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Resources from Advancement Project's Race Counts Webinar

Publication date: 
Wednesday, November 15, 2017

On November 15, 2017, Advancement Project hosted a webinar on “Race Counts”. Race Counts is an online interactive tool developed by Advancement Project that provides a three-dimensional framework for understanding racial equity in California. A report on Race Counts can also be found here. The webinar presentation was participated by:

  • John Kim, Executive Director, Advancement Project
  • Megan McClaire, Director of Health Equity, Advancement Project
  • Chris Ringewald, Associated Director of Research, Advancement Project
  • Katie Smith, Director of Communications, Advancement Project
  • Veronica Carrizales, Policy and Campaign Development Director, California Calls

The Advancement Project is a next generation, multi-racial civil rights organization using innovative tools and strategies to strengthen social movements and achieve high impact policy change.

The “Golden State” Contradiction

Race Counts was developed to better understand and address racial inequity in California. Both the online website and the report are tools to create data-driven and data-informed work on racial equity that is available to anyone. John Kim recalled that in 1968 California declared itself the “Golden State”, a tribute to the state’s investment in K-12 schools, higher education system, and overall infrastructure as well as a contemporary beacon for progressive politics. However, Kim discerned that low-income communities of color and Indigenous communities were excluded from this equal access to California’s promise and noted that it was the state’s unwillingness to resolve this fundamental contradiction over equal access that has led to public institutions perpetuating widening racial disparities. Race Counts uses race as the primary lens for understanding racial disparities and focuses on systemic racism: the way racism has been embedded in public political, economic and social systems.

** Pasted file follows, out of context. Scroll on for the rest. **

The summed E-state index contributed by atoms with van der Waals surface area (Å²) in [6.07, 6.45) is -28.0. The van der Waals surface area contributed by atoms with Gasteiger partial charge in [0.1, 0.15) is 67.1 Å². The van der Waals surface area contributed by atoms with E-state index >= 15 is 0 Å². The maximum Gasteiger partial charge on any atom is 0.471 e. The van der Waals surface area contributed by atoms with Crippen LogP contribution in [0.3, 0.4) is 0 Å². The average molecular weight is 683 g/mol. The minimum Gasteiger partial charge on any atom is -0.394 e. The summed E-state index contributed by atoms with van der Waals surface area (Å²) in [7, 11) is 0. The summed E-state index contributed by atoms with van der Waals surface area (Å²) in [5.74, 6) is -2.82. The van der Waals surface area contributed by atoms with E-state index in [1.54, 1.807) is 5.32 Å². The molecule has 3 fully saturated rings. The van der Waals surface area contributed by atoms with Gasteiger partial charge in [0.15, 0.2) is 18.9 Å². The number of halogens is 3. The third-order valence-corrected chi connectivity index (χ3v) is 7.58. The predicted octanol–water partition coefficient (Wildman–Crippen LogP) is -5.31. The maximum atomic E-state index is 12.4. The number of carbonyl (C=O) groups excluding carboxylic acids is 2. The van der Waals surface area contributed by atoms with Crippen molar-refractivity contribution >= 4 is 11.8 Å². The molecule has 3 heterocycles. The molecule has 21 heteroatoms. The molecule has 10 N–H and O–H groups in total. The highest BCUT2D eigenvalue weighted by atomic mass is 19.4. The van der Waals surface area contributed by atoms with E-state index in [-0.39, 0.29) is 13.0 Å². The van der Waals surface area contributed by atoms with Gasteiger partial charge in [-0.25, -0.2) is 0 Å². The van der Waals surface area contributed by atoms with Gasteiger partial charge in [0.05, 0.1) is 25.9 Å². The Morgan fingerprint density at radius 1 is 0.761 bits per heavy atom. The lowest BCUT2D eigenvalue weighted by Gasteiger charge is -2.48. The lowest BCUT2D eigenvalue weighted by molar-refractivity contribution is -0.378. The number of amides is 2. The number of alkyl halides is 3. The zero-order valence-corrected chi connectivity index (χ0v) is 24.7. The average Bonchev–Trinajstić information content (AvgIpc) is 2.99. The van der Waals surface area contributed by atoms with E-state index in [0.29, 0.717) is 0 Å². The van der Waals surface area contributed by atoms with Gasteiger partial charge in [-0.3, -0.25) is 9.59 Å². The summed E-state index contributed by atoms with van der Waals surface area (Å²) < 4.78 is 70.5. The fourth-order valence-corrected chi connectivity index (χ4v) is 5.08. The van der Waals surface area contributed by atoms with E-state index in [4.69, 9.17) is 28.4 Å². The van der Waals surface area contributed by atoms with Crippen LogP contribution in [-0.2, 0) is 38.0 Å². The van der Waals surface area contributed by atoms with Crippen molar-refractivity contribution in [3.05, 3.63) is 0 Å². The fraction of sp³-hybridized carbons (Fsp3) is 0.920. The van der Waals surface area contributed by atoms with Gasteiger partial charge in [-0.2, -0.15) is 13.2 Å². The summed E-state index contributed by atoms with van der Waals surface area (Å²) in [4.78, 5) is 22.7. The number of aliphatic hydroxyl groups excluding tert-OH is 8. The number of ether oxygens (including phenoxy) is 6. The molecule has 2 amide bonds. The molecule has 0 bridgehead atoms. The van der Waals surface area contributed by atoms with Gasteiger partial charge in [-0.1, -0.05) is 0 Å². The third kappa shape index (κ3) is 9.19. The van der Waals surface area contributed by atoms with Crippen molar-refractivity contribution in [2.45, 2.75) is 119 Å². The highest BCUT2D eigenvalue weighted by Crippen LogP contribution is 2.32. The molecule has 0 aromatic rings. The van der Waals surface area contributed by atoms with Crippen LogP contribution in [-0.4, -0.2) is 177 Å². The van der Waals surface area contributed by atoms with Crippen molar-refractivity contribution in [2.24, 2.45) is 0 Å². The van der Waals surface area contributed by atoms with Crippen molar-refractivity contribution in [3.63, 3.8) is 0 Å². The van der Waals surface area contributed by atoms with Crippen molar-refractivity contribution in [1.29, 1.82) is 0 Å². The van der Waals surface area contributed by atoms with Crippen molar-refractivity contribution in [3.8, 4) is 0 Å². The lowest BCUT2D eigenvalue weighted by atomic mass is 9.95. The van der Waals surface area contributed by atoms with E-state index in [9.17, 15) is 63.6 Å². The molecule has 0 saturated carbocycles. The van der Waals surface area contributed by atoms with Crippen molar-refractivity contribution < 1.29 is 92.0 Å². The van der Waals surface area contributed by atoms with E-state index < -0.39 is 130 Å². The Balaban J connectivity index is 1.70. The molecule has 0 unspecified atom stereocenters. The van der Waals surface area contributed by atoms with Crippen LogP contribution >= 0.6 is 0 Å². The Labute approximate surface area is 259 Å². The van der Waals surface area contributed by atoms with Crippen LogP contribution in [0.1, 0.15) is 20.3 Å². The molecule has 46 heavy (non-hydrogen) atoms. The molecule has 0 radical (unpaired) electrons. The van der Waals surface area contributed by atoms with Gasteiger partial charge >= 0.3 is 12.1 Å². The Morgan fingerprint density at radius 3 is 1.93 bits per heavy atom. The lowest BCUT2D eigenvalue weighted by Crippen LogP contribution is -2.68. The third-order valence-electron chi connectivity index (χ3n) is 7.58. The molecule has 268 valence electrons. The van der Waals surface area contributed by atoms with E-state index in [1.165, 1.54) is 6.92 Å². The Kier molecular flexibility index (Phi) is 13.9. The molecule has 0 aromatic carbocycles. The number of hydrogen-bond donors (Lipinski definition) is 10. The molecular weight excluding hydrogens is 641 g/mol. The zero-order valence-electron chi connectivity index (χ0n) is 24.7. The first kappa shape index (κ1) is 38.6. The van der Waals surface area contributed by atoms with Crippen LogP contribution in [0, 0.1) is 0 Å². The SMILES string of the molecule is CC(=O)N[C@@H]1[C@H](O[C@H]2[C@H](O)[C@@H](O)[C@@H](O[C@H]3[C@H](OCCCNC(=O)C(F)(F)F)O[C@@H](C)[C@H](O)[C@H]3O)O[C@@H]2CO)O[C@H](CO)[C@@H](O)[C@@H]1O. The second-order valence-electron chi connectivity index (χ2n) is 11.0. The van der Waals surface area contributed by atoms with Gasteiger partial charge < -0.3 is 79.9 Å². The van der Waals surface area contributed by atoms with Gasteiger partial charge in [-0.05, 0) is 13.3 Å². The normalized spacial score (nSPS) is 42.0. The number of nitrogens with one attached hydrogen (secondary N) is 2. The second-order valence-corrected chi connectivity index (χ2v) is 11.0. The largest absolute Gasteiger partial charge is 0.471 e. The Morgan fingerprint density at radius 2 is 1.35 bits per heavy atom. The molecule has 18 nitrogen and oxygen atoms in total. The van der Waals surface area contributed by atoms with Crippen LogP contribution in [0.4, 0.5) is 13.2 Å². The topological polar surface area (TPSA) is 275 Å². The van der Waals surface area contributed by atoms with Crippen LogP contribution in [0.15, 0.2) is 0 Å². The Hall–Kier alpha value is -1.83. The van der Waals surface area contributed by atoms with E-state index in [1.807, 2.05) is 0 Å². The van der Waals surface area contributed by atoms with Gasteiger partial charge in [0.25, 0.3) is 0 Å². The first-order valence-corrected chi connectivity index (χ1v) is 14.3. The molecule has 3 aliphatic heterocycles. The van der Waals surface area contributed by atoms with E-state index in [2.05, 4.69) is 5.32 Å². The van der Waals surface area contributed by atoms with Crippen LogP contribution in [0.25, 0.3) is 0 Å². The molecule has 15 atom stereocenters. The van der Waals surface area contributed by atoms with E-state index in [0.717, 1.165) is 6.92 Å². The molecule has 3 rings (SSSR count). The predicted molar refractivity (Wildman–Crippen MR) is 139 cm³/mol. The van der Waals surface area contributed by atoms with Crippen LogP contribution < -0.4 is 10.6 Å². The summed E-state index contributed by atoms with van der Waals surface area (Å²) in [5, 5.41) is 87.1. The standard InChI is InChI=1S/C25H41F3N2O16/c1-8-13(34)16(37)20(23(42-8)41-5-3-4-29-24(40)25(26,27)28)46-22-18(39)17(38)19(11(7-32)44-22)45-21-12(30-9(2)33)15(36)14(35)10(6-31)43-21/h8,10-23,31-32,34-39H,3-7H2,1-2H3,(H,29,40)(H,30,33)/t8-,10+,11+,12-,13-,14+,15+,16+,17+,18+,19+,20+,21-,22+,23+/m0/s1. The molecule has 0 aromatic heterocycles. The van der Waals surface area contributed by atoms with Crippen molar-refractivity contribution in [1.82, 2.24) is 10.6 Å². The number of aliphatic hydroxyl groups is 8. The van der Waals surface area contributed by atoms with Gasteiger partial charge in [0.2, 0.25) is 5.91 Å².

An MRI Scan of Racial Equity in California

Race Counts acts as a guide for community members, organizational leaders, policy makers, and decision makers in framing the needs of communities and formulate action plans involving racial equity. Race Counts organizes and presents data of every county in California over seven issue areas: economic opportunity, healthcare access, education, housing, democracy, crime and justice and healthy built environment. Within each issue area are a range of indicators to help explain levels of performance, disparity, and impact of racial inequity within each county. One of the exciting features of Race Counts are new indicators such as “Diversity of Police” and “Diversity of Teachers”, which expands on the nuances of each issue area. These issue areas and indicators are organized within a three-dimensional framework. A four quadrant grid groups counties as either belonging to “Gains at Risk”, “Struggling to Prosper”, “Prosperity for the Few”, and “Stuck and Unequal”. These quadrants indicate the differing ways disparities hurt communities. Additionally, within each group, counties are presented based on the size of their population and ranking on performance and disparity. Race Counts provides an MRI scan of racial equity in California.